Scottish Water investigates in Paisley
Investigative work in White Cart Water in Paisley is to be carried out by Scottish Water ahead of investment to improve the natural environment of the river. A rig will be used to drill boreholes at five locations on the White Cart between Abbey Bridge and St James' Bridge in Paisley town centre, and is expected to take about six weeks to complete.
The rig, shaped like a large tripod and about 3m high, will sit on a floating plastic pontoon that will be anchored to the river wall. A 100mm diameter tube will be used to extract samples of soil and rock that will be analysed to establish ground conditions along the route of a new wastewater pipeline, which will be installed when the main improvement work begins.
The improvement work, which will also benefit the Espedair Burn and the River Clyde, forms part Scottish Water’s major investment in the Greater Glasgow area’s wastewater infrastructure announced last year. The work on this stretch of the White Cart Water is expected to start late this year and details of this investment will be confirmed in due course.
The overall £250M investment, the biggest in the Greater Glasgow area’s wastewater network in more than a century, will improve river water quality and the natural environment of the River Clyde and its tributaries, enable the area to grow and develop, alleviate sewer flooding and deal with the effects of increased rainfall and climate change.
The investigative work will be carried out for Scottish Water by contractors Raeburn Drilling.
Mark Maclaren, Scottish Water’s regional community manager, said: “Scottish Water’s investment in the area will deliver major environmental benefits for years to come and details of this work will be made available when we are about to start the project. This investigative work we are starting now is a key part of our preparations for the project.”
Meanwhile, Scottish Water is progressing with an £850,000 project to improve another stretch of the White Cart Water in Paisley. Contractor George Leslie is constructing a new Combined Sewer Overflow (CSO) with associated pipework and manholes in the grassed area opposite the junction of Claverhouse Place and Catha Crescent and adjacent to the footpath leading to Jenny’s Well Nature Reserve.
The work, which started in November and is expected to be completed shortly, will reduce the amount of debris spilling into the river.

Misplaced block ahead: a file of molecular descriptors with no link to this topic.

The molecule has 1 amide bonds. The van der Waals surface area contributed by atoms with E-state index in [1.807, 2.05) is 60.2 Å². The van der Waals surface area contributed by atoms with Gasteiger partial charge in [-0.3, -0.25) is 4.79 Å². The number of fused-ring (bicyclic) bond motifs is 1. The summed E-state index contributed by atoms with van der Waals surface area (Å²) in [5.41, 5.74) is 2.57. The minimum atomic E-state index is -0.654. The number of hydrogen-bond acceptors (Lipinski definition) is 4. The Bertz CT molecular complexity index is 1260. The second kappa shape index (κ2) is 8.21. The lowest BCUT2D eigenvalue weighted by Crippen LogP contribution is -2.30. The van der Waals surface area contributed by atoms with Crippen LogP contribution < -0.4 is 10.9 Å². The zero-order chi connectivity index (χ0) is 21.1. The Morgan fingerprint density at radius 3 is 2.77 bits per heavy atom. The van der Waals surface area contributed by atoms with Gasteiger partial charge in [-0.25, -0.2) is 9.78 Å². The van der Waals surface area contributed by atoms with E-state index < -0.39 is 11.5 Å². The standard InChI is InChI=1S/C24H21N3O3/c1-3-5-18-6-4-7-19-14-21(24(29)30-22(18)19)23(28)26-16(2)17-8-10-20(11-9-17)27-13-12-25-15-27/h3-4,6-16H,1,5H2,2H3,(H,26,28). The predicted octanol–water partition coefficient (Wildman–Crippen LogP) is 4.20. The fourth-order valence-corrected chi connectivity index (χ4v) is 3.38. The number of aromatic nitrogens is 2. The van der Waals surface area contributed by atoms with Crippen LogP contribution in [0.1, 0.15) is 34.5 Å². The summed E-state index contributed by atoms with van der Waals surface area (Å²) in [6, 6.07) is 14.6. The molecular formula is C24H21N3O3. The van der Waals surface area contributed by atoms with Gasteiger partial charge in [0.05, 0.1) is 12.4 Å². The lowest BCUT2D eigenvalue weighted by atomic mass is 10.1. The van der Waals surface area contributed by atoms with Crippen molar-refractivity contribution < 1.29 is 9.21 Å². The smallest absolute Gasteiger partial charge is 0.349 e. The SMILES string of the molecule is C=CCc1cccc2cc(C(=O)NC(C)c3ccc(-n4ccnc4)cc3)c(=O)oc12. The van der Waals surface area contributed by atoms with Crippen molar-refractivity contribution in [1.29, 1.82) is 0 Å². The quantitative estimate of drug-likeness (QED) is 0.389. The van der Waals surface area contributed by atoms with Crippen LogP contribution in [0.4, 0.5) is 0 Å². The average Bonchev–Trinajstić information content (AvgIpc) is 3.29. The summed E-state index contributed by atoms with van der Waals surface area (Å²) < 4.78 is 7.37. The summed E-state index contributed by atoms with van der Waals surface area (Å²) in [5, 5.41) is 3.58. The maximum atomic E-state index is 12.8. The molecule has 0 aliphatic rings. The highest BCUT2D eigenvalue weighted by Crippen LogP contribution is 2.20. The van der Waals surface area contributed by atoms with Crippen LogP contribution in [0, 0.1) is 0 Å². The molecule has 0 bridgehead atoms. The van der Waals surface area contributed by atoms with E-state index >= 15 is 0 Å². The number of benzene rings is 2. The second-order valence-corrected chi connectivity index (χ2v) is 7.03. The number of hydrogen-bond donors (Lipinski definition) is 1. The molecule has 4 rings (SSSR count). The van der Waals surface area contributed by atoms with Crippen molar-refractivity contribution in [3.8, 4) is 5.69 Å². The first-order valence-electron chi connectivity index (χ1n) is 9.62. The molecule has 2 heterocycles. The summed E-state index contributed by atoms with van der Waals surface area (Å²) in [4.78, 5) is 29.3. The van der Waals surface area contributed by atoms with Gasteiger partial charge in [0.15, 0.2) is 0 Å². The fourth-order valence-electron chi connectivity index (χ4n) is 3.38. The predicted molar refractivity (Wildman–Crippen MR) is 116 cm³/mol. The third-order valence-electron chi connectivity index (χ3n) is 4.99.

- Xylem awarded Scottish Water dewatering pump framework Water technology company Xylem has been awarded a new five-year framework agreement with Scottish Water, which will see it... Read More >
- Tideway Tunnel signs up to technician charter Thames Tideway Tunnel (TTT) has become the latest company to sign up to a charter pledging to support technicians and... Read More >
- Scottish Water completes £10M wastewater network upgrade A £10 million Scottish Water project that will maintain and improve the environment of Stromness Harbour has been... Read More >
- Interview: Guy Thompson, Managing Director, EnTrade Wessex Water has recently spun out EnTrade - the trading platform it developed for environmental catchment interventions –... Read More >
- Paper power provides water quality test Experts at the University of Bath have created a screen-printed paper biosensor which can provide a simple, cheap test for... Read More >
- Getting to Grips with… highway pollution Pollution from urban highways, trunk roads and motorways poses significant risks to the environment from toxic metals and... Read More >
- Comment: Moving sensors from the lab to the real world Innovative sensor technologies of various materials are out there - the key now is to apply them effectively and to make... Read More >
- Corrosion of water pipes: out of sight, out of mind? Pipe corrosion is a major cause of water quality complaints by customers, but how often is the water itself responsible... Read More >